Dave, once again you have done a fantastic article. I was surprised how the motor pod was twisted OTB though. That is unlike the usual Slot.It quality control. Most Slot.It cars need wheel adjustments and some trimming/tuning of the chassis. What I read into your thread here is the ease in which these tasks are accomplished with a Slot.It car. Slot.It cars are predictable which is generally accepted as a bad connotation except when it comes to a race car no matter the scale.

            Now a question for you Dave: Do you (in general) remove the blocks under the axles to allow vertical free play of the front axle?

            For the longest time, I never removed the blocks. Now as I find myself making the transition to no-mag racing, I like the way the 956's, 956 KH's and the 962C's handle without the blocks. I suppose it is a matter more of personal preference. I really want to hear how an accomplished car tuner feels about the front axle and whether or not vertical play is good.

            Thank you as always Dave. Even with all of your answers, you still make us ask MORE questions. And with more questions come more answers and understanding. You are one of the best there is Dave .

            BTW, got any cars for sale?



            • #7

              I have always liked to keep the weight at it’s maximum on the front wheels, allowing the axle free movement reduces the nose weight under acceleration.

              This slight reduction of weight allows the front of the car to lift faster during weight transfer, which will make it harder to control, causing the front of the car to lift further than it normally would.

              This is also the reason I use the SISP05 pickup braids, they have a lot less tension on the track, further reducing the lifting forces under weight transfer. I also adjust them as flat and close to the bottom of the pickup with a slight arc, this will also act as a governor and help to keep the car from wheel standing.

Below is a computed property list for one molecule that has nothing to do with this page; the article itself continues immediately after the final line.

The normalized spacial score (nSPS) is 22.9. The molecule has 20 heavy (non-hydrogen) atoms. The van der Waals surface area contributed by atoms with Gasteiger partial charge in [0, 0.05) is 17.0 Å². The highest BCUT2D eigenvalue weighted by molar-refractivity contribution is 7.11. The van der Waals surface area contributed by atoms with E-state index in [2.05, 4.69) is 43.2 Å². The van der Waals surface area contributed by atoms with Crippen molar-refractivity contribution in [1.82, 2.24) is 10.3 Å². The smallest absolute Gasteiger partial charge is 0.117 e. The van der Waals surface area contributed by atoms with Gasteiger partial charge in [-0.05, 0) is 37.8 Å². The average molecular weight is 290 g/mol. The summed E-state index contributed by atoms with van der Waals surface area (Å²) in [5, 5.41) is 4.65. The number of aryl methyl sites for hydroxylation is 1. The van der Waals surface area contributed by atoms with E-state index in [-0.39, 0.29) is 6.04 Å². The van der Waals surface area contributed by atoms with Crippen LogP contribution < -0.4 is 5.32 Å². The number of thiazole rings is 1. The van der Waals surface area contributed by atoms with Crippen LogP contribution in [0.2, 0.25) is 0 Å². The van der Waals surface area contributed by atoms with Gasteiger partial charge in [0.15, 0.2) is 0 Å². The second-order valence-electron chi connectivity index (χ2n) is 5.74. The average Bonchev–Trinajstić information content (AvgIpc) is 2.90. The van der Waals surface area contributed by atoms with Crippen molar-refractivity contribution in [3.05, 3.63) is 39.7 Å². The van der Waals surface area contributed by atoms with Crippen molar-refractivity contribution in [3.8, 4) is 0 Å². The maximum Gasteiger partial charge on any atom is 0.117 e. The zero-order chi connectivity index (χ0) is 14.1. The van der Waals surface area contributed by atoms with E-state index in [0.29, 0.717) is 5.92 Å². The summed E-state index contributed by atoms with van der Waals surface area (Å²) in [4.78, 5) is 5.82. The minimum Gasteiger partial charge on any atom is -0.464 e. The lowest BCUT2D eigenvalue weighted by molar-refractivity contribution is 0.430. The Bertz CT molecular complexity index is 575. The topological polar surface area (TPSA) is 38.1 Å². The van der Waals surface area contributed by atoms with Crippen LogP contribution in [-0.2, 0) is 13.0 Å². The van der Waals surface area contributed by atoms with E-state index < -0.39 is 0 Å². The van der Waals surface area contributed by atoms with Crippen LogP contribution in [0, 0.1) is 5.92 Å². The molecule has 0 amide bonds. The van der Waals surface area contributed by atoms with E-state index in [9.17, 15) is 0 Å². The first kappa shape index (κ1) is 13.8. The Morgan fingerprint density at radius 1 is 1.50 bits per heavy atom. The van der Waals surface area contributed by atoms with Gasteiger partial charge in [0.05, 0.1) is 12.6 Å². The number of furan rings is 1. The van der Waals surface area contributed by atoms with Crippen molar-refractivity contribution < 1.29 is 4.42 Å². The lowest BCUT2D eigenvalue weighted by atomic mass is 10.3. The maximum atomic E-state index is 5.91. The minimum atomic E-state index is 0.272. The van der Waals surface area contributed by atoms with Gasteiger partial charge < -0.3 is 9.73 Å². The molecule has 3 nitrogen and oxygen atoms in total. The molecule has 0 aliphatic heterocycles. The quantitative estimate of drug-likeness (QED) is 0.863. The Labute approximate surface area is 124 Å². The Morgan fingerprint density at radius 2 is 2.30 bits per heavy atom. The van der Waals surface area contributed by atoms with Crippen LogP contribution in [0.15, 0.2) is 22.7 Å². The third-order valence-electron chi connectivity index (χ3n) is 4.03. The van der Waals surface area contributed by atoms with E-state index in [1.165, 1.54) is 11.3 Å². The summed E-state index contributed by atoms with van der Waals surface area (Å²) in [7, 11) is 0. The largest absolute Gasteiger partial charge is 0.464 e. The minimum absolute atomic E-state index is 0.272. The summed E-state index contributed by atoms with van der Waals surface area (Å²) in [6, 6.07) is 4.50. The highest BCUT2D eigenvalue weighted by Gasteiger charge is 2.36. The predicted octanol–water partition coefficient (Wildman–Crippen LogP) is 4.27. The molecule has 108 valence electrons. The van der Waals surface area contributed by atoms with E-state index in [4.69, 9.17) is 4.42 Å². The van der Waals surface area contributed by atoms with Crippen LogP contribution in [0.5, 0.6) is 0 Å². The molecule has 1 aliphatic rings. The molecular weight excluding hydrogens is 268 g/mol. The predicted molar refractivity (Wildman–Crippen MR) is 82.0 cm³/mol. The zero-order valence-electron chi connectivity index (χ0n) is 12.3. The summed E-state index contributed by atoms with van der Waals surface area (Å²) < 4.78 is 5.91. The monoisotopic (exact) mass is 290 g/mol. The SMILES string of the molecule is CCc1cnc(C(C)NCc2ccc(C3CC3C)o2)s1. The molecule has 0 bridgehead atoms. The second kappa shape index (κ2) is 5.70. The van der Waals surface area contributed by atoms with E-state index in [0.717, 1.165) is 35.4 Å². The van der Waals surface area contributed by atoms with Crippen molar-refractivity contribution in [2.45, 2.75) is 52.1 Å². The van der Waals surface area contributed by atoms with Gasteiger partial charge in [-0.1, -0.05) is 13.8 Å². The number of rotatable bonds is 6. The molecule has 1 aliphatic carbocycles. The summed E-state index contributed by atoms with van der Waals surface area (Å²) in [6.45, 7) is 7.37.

An offer of proof that this method works is my R&D Jaguar, it has a 20 plus watt motor, 3.75:1 gear ratio, weighs 71 grams, 31/40 split, and has never come out of the slot due to a wheel stand.


              Now if you are drag racing it’s another story.


              • #8
                Wow! A 375 gear ratio and it does not do a tail stand? I KNEW there were aerodynamic effects on these cars !!!

                This is off topic Dave.....Did I read correctly that your test Jag has a paper stock rear wing assembly? Just curious.

                kind of. AS far as your "sanding" skid pad is a terrific idea! Does it work as well as it appears to? And lastly, have you found a big difference in how you tune the Slot.It 956 vs the 956 KH? These questions are directed at Dave but anyone please feel fre to answer.



                • #9

                  I have made wings from decal paper for a few cars, it made an improvement on the Jag, not on the C9. This was done just to reduce weight and retain the appearance.

                  The sanding skid pad works, but the tires should be trued up first. This will slightly true up the front and rear tires at the same time, while it puts a running radius on the edge.

                  The KH has a little more weight on the tail, the only improvement I know of is to remove some of the weight.



                  • #10
                    Originally posted by davejr View Post
                    ...Of all the cars I own and race on my track, the Slot it cars are still the best performers and the “best bang for the buck“.

                    Copy that.


                    • #11
                      Is there a part number for that green crown gear? I would like to try one in my Schiesser 956.


                      • #12
                        Looks like a SIGI24 BZ to me.

                        You can find all of the parts 'n stuff here: